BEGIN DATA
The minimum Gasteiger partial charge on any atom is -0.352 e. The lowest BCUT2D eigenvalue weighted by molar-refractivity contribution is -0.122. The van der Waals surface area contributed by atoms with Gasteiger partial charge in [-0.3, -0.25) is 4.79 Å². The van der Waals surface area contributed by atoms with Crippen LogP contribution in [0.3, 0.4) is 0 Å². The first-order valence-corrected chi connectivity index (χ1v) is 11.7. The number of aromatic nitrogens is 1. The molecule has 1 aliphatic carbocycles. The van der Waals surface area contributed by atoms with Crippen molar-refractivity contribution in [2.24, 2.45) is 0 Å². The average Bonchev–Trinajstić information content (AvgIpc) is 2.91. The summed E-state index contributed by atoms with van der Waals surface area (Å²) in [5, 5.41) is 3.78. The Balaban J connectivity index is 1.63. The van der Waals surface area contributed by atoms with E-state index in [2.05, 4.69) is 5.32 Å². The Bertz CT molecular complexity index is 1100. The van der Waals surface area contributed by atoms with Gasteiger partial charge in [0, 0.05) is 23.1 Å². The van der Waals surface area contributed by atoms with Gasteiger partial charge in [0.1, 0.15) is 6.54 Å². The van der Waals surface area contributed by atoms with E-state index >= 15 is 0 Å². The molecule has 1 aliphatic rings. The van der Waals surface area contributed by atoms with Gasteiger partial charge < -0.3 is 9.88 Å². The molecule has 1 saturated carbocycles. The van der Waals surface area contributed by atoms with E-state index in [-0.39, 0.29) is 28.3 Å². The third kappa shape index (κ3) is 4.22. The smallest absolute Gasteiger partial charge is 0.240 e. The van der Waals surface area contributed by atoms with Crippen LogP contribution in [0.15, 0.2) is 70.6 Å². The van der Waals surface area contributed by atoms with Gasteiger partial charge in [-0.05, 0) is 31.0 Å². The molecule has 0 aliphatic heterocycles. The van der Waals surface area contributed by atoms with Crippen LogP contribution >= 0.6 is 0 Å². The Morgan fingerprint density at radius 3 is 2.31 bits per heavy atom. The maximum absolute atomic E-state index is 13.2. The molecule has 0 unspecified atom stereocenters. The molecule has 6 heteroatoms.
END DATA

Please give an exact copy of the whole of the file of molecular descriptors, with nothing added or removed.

The minimum Gasteiger partial charge on any atom is -0.352 e. The lowest BCUT2D eigenvalue weighted by molar-refractivity contribution is -0.122. The van der Waals surface area contributed by atoms with Gasteiger partial charge in [-0.3, -0.25) is 4.79 Å². The van der Waals surface area contributed by atoms with Crippen LogP contribution in [0.3, 0.4) is 0 Å². The first-order valence-corrected chi connectivity index (χ1v) is 11.7. The number of aromatic nitrogens is 1. The molecule has 1 aliphatic carbocycles. The van der Waals surface area contributed by atoms with Crippen molar-refractivity contribution in [2.24, 2.45) is 0 Å². The average Bonchev–Trinajstić information content (AvgIpc) is 2.91. The summed E-state index contributed by atoms with van der Waals surface area (Å²) in [5, 5.41) is 3.78. The Balaban J connectivity index is 1.63. The van der Waals surface area contributed by atoms with E-state index in [2.05, 4.69) is 5.32 Å². The Bertz CT molecular complexity index is 1100. The van der Waals surface area contributed by atoms with Gasteiger partial charge in [0, 0.05) is 23.1 Å². The van der Waals surface area contributed by atoms with Gasteiger partial charge in [0.1, 0.15) is 6.54 Å². The van der Waals surface area contributed by atoms with E-state index >= 15 is 0 Å². The molecule has 1 aliphatic rings. The van der Waals surface area contributed by atoms with Gasteiger partial charge < -0.3 is 9.88 Å². The molecule has 1 saturated carbocycles. The van der Waals surface area contributed by atoms with E-state index in [-0.39, 0.29) is 28.3 Å². The third kappa shape index (κ3) is 4.22. The smallest absolute Gasteiger partial charge is 0.240 e. The van der Waals surface area contributed by atoms with Crippen LogP contribution in [0.15, 0.2) is 70.6 Å². The van der Waals surface area contributed by atoms with Gasteiger partial charge in [-0.05, 0) is 31.0 Å². The molecule has 0 aliphatic heterocycles. The van der Waals surface area contributed by atoms with Crippen LogP contribution >= 0.6 is 0 Å². The Morgan fingerprint density at radius 3 is 2.31 bits per heavy atom. The maximum absolute atomic E-state index is 13.2. The molecule has 0 unspecified atom stereocenters. The molecule has 6 heteroatoms.